Mantrisi: Typically a Fund Manager outsources custody and administration functions to specialised service providers. The setup of new products, the related registration, the arranging of distribution agreements, the coordination for the publication and dissemination of fund documentation, as well as the supervision and control of service providers are typically all managed in the back office of the Asset Manager. Cross-border registration can be complex depending on whether or not registration occurs within Europe or outside. Outside Europe, registration still has to be physically completed on paper. However in Europe since the introduction of UCITS IV, the process is carried out electronically. Asset Managers also need to arrange distribution agreements with important players such as banks, Pension and Insurance funds, IFAs and Fund Supermarkets before entering the market. Do fund managers underestimate the regulatory demands when setting up a UCITS structure?

Mantrisi: When setting up a UCITS fund, there are two factors that must be considered: the complexity of the instrument in question and it’s related investment policy. Since the time of UCITS III, it has been clear that the directive allows for more complex investment strategies. The other difficulty that should not be underestimated is the various processes related to cross-border registrations. Although in principle UCITS IV should allow for easier and more standardised mechanisms, we see that the maintenance and updates from the fund to the host regulator are not following one unanimous process. I do not believe that asset managers underestimate regulatory demands, rather they understand that the regulation is created for a worthy purpose, to protect the investor. Asset managers are then called to align their interests with the investor’s interests, which brings them into alignment with the regulation that is put into place. Do you think small asset managers and boutiques will be able to handle their back-office functions themselves with increasing regulation or will such outsourcing be a must in the future for them?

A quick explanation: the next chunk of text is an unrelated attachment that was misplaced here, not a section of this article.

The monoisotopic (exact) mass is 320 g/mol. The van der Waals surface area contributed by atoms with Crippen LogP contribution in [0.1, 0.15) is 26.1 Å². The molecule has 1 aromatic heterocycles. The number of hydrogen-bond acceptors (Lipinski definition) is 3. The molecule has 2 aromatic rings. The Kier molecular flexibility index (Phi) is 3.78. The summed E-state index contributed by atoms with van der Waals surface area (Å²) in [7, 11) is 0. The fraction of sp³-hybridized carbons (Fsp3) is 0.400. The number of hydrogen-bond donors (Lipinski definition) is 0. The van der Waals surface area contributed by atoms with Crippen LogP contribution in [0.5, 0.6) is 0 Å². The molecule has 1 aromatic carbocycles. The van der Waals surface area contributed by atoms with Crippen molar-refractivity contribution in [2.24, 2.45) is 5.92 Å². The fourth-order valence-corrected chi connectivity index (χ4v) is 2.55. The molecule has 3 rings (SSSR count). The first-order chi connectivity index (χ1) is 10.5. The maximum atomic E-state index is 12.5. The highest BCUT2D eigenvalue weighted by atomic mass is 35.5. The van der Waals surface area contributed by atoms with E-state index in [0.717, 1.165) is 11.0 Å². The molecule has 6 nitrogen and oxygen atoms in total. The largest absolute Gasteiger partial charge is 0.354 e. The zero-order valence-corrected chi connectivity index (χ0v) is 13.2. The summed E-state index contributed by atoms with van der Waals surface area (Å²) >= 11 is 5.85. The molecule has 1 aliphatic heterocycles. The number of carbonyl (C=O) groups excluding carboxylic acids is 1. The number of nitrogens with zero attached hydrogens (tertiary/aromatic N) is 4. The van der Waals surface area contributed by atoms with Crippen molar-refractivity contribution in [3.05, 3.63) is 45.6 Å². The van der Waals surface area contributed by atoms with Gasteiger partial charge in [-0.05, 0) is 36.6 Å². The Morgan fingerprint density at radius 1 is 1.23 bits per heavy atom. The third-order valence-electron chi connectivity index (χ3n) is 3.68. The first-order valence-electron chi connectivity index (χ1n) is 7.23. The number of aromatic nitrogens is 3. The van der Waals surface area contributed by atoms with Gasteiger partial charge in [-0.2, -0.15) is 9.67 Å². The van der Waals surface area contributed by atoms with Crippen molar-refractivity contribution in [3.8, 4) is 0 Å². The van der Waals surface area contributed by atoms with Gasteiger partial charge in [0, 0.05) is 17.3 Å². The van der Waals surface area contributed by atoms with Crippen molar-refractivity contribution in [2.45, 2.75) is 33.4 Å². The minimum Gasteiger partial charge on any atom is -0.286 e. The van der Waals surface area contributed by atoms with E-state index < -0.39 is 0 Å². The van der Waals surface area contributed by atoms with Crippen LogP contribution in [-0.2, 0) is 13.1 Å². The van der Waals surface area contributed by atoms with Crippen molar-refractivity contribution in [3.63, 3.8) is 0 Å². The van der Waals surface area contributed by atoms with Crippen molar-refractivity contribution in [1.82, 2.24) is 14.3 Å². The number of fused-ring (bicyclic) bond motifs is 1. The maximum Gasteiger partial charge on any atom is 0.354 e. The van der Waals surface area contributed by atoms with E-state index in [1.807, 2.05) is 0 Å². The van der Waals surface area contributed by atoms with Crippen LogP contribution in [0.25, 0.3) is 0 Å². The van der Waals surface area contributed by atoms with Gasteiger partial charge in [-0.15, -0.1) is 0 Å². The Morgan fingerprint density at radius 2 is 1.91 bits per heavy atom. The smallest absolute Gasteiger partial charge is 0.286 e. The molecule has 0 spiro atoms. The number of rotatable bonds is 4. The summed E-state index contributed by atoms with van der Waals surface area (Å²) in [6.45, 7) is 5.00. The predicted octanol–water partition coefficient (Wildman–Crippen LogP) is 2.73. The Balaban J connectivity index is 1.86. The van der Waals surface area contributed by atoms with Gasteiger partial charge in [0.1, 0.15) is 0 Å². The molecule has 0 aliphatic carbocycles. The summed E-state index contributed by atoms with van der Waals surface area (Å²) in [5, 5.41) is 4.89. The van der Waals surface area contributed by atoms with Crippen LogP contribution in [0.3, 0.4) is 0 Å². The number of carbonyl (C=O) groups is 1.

Mantrisi: Small asset managers and boutiques do indeed face the challenge of having the same requirements placed on them as the larger firms. This places a plethora of challenges and constraints on them, each requiring time and resources. They must deal with managing their portfolio, fund strategy, keeping up with markets, risk management, investor communication, regulatory compliance, information flows and distributors, to name just a few. Obviously small and medium sized Asset Managers need to balance what they can do effectively and efficiently in house versus what they decide to outsource. Due to their limited capacity, the functions they choose to outsource and the partners they choose to work with need to be selected carefully. Making the right choices in both of these areas is crucial. A poor choice could be detrimental, making it increasingly difficult for them to survive. Thank you for the interview.